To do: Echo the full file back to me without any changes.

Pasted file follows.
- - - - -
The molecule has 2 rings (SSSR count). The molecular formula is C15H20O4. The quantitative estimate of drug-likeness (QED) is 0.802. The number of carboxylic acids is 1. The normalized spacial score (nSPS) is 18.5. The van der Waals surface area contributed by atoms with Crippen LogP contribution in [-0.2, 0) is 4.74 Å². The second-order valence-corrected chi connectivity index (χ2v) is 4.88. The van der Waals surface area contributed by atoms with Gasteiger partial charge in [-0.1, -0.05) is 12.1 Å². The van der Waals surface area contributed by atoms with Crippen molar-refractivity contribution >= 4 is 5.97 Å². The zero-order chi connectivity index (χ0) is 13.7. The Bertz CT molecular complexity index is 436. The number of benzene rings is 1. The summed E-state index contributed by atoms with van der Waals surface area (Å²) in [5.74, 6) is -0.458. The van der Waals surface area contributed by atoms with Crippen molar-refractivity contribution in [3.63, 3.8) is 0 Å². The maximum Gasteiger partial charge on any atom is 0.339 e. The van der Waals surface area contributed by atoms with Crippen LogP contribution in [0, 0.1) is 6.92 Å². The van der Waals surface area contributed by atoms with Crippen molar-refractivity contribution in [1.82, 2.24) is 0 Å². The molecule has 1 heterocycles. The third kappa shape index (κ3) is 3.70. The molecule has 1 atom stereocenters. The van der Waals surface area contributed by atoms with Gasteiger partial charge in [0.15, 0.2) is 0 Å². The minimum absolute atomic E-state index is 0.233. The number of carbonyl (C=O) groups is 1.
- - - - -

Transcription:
The molecule has 2 rings (SSSR count). The molecular formula is C15H20O4. The quantitative estimate of drug-likeness (QED) is 0.802. The number of carboxylic acids is 1. The normalized spacial score (nSPS) is 18.5. The van der Waals surface area contributed by atoms with Crippen LogP contribution in [-0.2, 0) is 4.74 Å². The second-order valence-corrected chi connectivity index (χ2v) is 4.88. The van der Waals surface area contributed by atoms with Gasteiger partial charge in [-0.1, -0.05) is 12.1 Å². The van der Waals surface area contributed by atoms with Crippen molar-refractivity contribution >= 4 is 5.97 Å². The zero-order chi connectivity index (χ0) is 13.7. The Bertz CT molecular complexity index is 436. The number of benzene rings is 1. The summed E-state index contributed by atoms with van der Waals surface area (Å²) in [5.74, 6) is -0.458. The van der Waals surface area contributed by atoms with Crippen molar-refractivity contribution in [3.63, 3.8) is 0 Å². The maximum Gasteiger partial charge on any atom is 0.339 e. The van der Waals surface area contributed by atoms with Crippen LogP contribution in [0, 0.1) is 6.92 Å². The van der Waals surface area contributed by atoms with Crippen molar-refractivity contribution in [1.82, 2.24) is 0 Å². The molecule has 1 heterocycles. The third kappa shape index (κ3) is 3.70. The molecule has 1 atom stereocenters. The van der Waals surface area contributed by atoms with Gasteiger partial charge in [0.15, 0.2) is 0 Å². The minimum absolute atomic E-state index is 0.233. The number of carbonyl (C=O) groups is 1.